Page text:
I find questions about Hartlepool and Redcar frustrating. They are underperforming places, but they are small and hard to help. What causes much greater underachievement is the underperformance of the North’s great, world-important, cities.
It is impossible to separate Hartlepool and Redcar’s underperformance from the wider underperformance of the North’s great cities. Much of Hartlepool’s talent ends up in London, when it would be better for everyone if it ended up in Leeds or Manchester or Newcastle. People could commute, or go home more regularly, or go home to set up businesses.
So yes, Manchester and Liverpool and Leeds will benefit most from moving the UK capital to Manchester. But the people of Hartlepool and Redcar will benefit too. Either by being closer to power, or by having to move less far, to somewhere less expensive, to succeed in a big city.
I was not born a professional Northerner. I wasn’t even born in North England. For a long time I believed that we didn’t need to change the system. I assumed that London was succeeding so spectacularly because it had natural advantages of size and location that the North could not compete with.
And so my first move, 19 years old, was to use my scholarship from a local chemical company to study in London and Paris. I hugely enjoyed my time there. The connections I made in Paris helped me enormously to set up my own business.
But by the time I finished my degree I’d realised that London was outperforming the rest of England and Wales by much more than we would expect given the data. And I’d seen with my own eyes that it mostly wasn’t because of its natural advantages.
Ken Livingstone had introduced Oyster cards on London’s regulated buses, but in Leeds the UK government had kept it illegal. The British Library had been completed and the British Museum refurbished. They were free, with fantastic free events, and cheap public transport to get there. The Jubilee line had been extended while Leeds’ tram was continually delayed and then cancelled. And at Imperial College I saw a University swimming in money, fully connected to the government, learned societies, and funding councils who kept on deciding that it should get more.
And since I moved back North I’ve seen more and more examples of this. I’ve documented them, shared them, informed the debate, and been surprised that I was one of the only people doing it. The North of England has long justified the case for more investment, and yet the investment continues not to come.
One year I looked at Chi Onwurah’s open expenses and diary dataset. You will not find a more passionate cheerleader for the North or data-driven person than her. And yet when I counted 126 tube journeys in her expenses, and not one journey on Newcastle’s metro, I knew that it would quietly affect her priorities. We are people not machines, data can inform us, but it does not lead us.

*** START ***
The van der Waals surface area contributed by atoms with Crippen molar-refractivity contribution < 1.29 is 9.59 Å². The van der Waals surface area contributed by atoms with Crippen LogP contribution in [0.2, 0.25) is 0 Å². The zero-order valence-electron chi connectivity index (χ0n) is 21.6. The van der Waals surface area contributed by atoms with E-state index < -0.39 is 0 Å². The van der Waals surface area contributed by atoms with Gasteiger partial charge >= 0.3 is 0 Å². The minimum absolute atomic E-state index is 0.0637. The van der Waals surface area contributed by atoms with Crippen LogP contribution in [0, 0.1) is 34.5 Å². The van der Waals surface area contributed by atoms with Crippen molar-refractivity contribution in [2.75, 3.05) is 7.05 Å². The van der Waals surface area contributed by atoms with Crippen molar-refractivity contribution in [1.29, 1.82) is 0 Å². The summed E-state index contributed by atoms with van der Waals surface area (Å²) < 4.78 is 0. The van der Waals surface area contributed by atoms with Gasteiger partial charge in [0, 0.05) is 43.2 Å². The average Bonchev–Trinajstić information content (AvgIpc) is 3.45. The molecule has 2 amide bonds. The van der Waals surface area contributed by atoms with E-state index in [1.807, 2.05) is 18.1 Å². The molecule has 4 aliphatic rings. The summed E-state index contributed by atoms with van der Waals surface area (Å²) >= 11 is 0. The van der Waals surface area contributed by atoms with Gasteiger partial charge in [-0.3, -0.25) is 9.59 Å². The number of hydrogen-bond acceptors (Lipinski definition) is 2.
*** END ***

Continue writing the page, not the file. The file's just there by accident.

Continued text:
I no longer believe that having the data and proving that the North of England is the best place for the UK to invest matters all that much. There is much alarm in the country that we are entering a post-fact era, and yet for twenty years London ( type 5) has refused to collect the facts, question itself, or even engage in a debate on this.
For centuries the UK’s current system of government has failed to achieve what people who oppose a government move say is needed. I don’t share their faith that this time it will be different. I am convinced that moving capital would force the change.
Do I think that the UK capital will really move to Manchester? Not likely. We don’t have the institutions and constitution to even let us discuss that within government yet. Our national instinct is to plod on, rather than grasp the nettle. There’s a lot of good in that attitude.
But I do think that pushing for a move is hugely valuable. It forces us to think about how we’ve ended up as such a centralised country. It forces us to think about how networks of power serve those within the network, above the people who could compete with them. And it forces us to think about how England has become so unconfident of the vision of itself promoted to the world in its capital that it has begun to reject the world and search within itself for some identity.
I believe that the relocation of 10% of the BBC from London to Manchester came from this process of thought. It has been a huge success . Moving the Capital would be a huge success too.